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Should government reduce military doctors’ service period?
  • By Constance Williams
  • Published 2017.06.26 15:15
  • Updated 2017.06.26 15:17
  • comments 0

The government should curtail the mandatory service period of military doctors from the present 36 months to 33 months, a group of medical college students said recently.

At a meeting to propose medical policies at the National Assembly organized by Rep. Park In-sook, Ryu Wan, head of the Korean Medical Student Association (KMSA) urged the government to shorten the service term to 33 months, including three months of basic training.

“While the terms of duty for enlisted men have gradually been shortened, that for medical officers has never been reduced,” Ryu said. “The government needs to adjust it considering the principle of equity.”

As President Moon Jae-in has pledged to shorten the service period of soldiers to 18 months, many medical college graduates are likely to choose to serve as enlisted men instead of becoming army doctors if the promise becomes a reality, leading to the shortage of medical officers, he said.

“Because of the nature of the army where patients are limited to people in their 20s, the military practitioners experience only narrow medical areas and lose academic accomplishment,” Ryu said. “Due to the extended military service period, doctors are experiencing the problem of career interruption.”

Medical college graduates and doctors have been demanding to reduce their military service period to no avail.

South Korea, which is adopting a conscription system as it has been technically at war with North Korea for more than seven decades, has allowed young people with unique talents, including medical college graduates, to serve as officers during the same period as enlisted men. The terms of service for soldiers have been gradually curtailed from 36 months in the 1970s, but that for medical officers has remained the same.

The nation currently has one of the longest military service periods in the world, ranked behind Israel, Singapore, and North Korea. The length of service varies according to branches: 21 months for Army and Marine Corps, 23 months for the Navy, and 24 months for Air Force.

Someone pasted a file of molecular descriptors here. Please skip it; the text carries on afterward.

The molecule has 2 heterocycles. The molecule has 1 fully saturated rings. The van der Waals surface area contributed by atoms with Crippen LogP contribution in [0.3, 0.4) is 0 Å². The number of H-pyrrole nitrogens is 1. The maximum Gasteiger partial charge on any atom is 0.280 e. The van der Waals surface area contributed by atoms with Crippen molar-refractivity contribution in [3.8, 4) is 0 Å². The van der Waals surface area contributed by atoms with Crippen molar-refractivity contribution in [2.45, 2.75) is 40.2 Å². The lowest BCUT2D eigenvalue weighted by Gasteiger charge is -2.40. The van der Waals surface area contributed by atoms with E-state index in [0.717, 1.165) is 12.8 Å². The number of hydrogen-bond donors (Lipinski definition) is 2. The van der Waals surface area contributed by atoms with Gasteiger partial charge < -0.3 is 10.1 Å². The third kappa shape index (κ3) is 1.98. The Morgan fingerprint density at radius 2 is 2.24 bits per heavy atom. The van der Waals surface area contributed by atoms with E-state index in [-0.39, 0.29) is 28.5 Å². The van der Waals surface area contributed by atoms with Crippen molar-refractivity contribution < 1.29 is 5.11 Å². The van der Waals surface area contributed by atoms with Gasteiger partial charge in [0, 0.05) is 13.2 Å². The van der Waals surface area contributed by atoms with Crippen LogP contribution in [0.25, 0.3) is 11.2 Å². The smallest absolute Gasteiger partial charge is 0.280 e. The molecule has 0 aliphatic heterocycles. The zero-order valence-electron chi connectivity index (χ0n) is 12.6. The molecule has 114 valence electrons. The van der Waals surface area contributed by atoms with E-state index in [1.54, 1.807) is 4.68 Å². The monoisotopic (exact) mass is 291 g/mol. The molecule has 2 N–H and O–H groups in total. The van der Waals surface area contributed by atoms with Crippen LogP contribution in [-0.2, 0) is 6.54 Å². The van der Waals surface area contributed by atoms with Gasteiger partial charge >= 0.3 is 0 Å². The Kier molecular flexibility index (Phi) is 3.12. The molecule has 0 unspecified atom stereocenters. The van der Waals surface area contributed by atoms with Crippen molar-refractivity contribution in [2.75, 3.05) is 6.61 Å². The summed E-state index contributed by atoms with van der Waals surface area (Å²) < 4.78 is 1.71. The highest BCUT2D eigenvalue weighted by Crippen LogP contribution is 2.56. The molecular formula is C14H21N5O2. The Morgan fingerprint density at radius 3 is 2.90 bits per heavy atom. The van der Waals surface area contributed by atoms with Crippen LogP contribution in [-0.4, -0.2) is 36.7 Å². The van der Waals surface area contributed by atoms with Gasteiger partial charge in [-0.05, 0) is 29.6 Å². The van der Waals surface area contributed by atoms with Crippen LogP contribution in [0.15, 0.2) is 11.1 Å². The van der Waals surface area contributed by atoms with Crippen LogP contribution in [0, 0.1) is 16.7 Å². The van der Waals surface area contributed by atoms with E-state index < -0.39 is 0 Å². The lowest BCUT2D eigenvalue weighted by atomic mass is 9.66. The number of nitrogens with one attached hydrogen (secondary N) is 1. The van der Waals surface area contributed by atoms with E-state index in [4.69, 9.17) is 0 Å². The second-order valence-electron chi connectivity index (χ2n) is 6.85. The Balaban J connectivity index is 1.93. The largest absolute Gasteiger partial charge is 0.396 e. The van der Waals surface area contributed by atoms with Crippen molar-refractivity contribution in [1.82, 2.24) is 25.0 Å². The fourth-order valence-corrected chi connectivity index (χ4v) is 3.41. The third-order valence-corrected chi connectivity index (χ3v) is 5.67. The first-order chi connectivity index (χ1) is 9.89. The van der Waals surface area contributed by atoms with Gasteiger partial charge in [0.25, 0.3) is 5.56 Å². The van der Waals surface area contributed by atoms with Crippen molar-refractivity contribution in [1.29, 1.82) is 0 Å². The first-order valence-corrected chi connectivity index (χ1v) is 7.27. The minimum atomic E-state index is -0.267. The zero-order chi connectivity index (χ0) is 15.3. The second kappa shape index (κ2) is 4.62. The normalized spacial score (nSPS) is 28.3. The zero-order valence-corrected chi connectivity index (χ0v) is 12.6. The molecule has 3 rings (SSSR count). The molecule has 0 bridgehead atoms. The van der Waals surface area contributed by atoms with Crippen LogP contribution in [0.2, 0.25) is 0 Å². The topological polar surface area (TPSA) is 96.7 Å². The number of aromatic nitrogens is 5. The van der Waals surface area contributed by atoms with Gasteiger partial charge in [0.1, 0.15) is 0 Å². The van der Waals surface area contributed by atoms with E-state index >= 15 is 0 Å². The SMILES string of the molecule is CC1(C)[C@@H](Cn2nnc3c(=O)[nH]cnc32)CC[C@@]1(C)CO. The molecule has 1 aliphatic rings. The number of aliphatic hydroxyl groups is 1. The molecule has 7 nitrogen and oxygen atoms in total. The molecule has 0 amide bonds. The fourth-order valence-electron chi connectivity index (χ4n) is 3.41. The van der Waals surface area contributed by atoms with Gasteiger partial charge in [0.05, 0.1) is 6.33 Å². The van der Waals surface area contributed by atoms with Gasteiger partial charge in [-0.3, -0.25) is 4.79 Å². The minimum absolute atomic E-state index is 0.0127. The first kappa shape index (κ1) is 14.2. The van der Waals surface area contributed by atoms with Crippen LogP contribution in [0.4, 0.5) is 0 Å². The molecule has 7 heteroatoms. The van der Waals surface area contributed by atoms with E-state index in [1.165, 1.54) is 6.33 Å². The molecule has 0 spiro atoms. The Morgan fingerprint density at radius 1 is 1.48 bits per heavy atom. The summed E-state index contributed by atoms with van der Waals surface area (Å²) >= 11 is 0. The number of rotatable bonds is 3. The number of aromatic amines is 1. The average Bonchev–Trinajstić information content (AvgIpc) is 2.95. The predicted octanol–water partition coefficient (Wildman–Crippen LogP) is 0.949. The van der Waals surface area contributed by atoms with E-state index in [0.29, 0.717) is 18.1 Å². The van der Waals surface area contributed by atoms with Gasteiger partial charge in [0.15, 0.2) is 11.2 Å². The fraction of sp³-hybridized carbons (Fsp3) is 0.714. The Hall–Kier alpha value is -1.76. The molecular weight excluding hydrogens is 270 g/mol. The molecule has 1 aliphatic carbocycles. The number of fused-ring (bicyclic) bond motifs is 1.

The service period of military doctors appears to be even longer, as the number of physicians has sharply increased in recently with supply exceeding demand in some areas, according to KMSA.

With doctors competing against one another to work in the major general hospitals in Seoul, rural or remote locations have only small clinics staffed by few specialists and old equipment. The medical divide and the increasing number of military officers have combined to introduce another unique medical culture in this country -- the public doctor system – as the government decided to dispatch some of the doctors, who are required to respond to drafts, to rural clinics instead of being military doctors.

Public health doctors work in public health centers/branches, rural hospitals, detention centers, fire stations and research institutes in 16 metropolises and provinces.

“For many years, doctors have asked the government to shorten their compulsory military services, but the proposal has always been rejected, fearing the inadequacy of army doctors,” said Kim Chul-soo, head of Korean Association of Public Health Doctors. “In my opinion, the government should shorten the service term of military doctors (and public doctors) to two years from the present three.”

The position of the Defense Ministry is adamant, however.

“If we shorten the serviced term of military officers, there will arise problems concerning the replenishment of army doctors,” said Kwon Dae-il, director the ministry’s Manpower Policy Division. “It's hard to reduce their tour of duty.”


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